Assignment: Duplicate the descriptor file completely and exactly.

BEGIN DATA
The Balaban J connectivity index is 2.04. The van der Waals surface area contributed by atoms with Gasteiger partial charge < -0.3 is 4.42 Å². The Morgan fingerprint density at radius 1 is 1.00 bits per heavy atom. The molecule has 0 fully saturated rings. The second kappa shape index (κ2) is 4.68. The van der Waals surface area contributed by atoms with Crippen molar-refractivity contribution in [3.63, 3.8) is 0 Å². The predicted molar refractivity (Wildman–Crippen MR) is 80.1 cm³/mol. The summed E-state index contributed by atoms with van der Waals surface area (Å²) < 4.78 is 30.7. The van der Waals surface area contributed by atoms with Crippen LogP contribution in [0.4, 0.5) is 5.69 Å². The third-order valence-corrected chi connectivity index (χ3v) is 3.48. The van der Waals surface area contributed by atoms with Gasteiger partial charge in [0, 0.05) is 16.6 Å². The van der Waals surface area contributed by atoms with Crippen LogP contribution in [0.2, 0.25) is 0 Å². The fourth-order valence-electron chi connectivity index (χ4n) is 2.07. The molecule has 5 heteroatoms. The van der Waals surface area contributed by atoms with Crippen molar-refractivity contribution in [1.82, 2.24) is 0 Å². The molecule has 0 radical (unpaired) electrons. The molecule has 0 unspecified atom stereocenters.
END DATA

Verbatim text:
The Balaban J connectivity index is 2.04. The van der Waals surface area contributed by atoms with Gasteiger partial charge < -0.3 is 4.42 Å². The Morgan fingerprint density at radius 1 is 1.00 bits per heavy atom. The molecule has 0 fully saturated rings. The second kappa shape index (κ2) is 4.68. The van der Waals surface area contributed by atoms with Crippen molar-refractivity contribution in [3.63, 3.8) is 0 Å². The predicted molar refractivity (Wildman–Crippen MR) is 80.1 cm³/mol. The summed E-state index contributed by atoms with van der Waals surface area (Å²) < 4.78 is 30.7. The van der Waals surface area contributed by atoms with Crippen LogP contribution in [0.4, 0.5) is 5.69 Å². The third-order valence-corrected chi connectivity index (χ3v) is 3.48. The van der Waals surface area contributed by atoms with Gasteiger partial charge in [0, 0.05) is 16.6 Å². The van der Waals surface area contributed by atoms with Crippen LogP contribution in [0.2, 0.25) is 0 Å². The fourth-order valence-electron chi connectivity index (χ4n) is 2.07. The molecule has 5 heteroatoms. The van der Waals surface area contributed by atoms with Crippen molar-refractivity contribution in [1.82, 2.24) is 0 Å². The molecule has 0 radical (unpaired) electrons. The molecule has 0 unspecified atom stereocenters.